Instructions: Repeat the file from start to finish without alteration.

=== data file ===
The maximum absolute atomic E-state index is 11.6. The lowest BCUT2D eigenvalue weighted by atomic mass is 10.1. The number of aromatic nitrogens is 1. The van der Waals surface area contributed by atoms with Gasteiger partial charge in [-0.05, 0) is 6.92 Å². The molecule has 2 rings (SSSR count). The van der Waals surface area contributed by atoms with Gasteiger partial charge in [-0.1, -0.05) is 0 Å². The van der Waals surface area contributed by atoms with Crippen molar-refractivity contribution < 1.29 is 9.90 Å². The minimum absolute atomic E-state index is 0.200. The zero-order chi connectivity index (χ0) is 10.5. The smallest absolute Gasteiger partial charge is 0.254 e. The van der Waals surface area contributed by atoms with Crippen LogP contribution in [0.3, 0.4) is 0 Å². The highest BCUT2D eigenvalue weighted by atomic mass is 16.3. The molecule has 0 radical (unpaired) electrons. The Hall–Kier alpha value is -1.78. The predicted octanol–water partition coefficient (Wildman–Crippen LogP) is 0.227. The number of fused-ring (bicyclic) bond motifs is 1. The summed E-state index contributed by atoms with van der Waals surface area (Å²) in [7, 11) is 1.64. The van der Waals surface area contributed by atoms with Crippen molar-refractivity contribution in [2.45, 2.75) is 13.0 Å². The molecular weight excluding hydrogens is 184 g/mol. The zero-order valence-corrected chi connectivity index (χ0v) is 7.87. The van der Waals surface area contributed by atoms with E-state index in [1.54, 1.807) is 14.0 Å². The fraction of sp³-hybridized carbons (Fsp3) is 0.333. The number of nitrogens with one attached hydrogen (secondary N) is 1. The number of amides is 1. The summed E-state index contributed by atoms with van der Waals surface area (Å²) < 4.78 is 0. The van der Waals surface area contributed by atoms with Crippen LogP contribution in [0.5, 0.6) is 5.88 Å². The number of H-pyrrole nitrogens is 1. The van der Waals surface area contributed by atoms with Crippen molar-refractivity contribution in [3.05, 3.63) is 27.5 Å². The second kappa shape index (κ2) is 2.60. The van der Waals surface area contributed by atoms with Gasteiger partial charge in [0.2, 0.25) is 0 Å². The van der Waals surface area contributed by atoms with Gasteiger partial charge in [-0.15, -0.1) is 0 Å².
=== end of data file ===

The maximum absolute atomic E-state index is 11.6. The lowest BCUT2D eigenvalue weighted by atomic mass is 10.1. The number of aromatic nitrogens is 1. The van der Waals surface area contributed by atoms with Gasteiger partial charge in [-0.05, 0) is 6.92 Å². The molecule has 2 rings (SSSR count). The van der Waals surface area contributed by atoms with Gasteiger partial charge in [-0.1, -0.05) is 0 Å². The van der Waals surface area contributed by atoms with Crippen molar-refractivity contribution < 1.29 is 9.90 Å². The minimum absolute atomic E-state index is 0.200. The zero-order chi connectivity index (χ0) is 10.5. The smallest absolute Gasteiger partial charge is 0.254 e. The van der Waals surface area contributed by atoms with Crippen LogP contribution in [0.3, 0.4) is 0 Å². The highest BCUT2D eigenvalue weighted by atomic mass is 16.3. The molecule has 0 radical (unpaired) electrons. The Hall–Kier alpha value is -1.78. The predicted octanol–water partition coefficient (Wildman–Crippen LogP) is 0.227. The number of fused-ring (bicyclic) bond motifs is 1. The summed E-state index contributed by atoms with van der Waals surface area (Å²) in [7, 11) is 1.64. The van der Waals surface area contributed by atoms with Crippen molar-refractivity contribution in [2.45, 2.75) is 13.0 Å². The molecular weight excluding hydrogens is 184 g/mol. The zero-order valence-corrected chi connectivity index (χ0v) is 7.87. The van der Waals surface area contributed by atoms with E-state index in [1.54, 1.807) is 14.0 Å². The fraction of sp³-hybridized carbons (Fsp3) is 0.333. The number of nitrogens with one attached hydrogen (secondary N) is 1. The number of amides is 1. The summed E-state index contributed by atoms with van der Waals surface area (Å²) < 4.78 is 0. The van der Waals surface area contributed by atoms with Crippen LogP contribution in [0.5, 0.6) is 5.88 Å². The number of H-pyrrole nitrogens is 1. The van der Waals surface area contributed by atoms with Crippen molar-refractivity contribution in [3.05, 3.63) is 27.5 Å². The second kappa shape index (κ2) is 2.60. The van der Waals surface area contributed by atoms with Gasteiger partial charge in [0.2, 0.25) is 0 Å². The van der Waals surface area contributed by atoms with Gasteiger partial charge in [-0.15, -0.1) is 0 Å².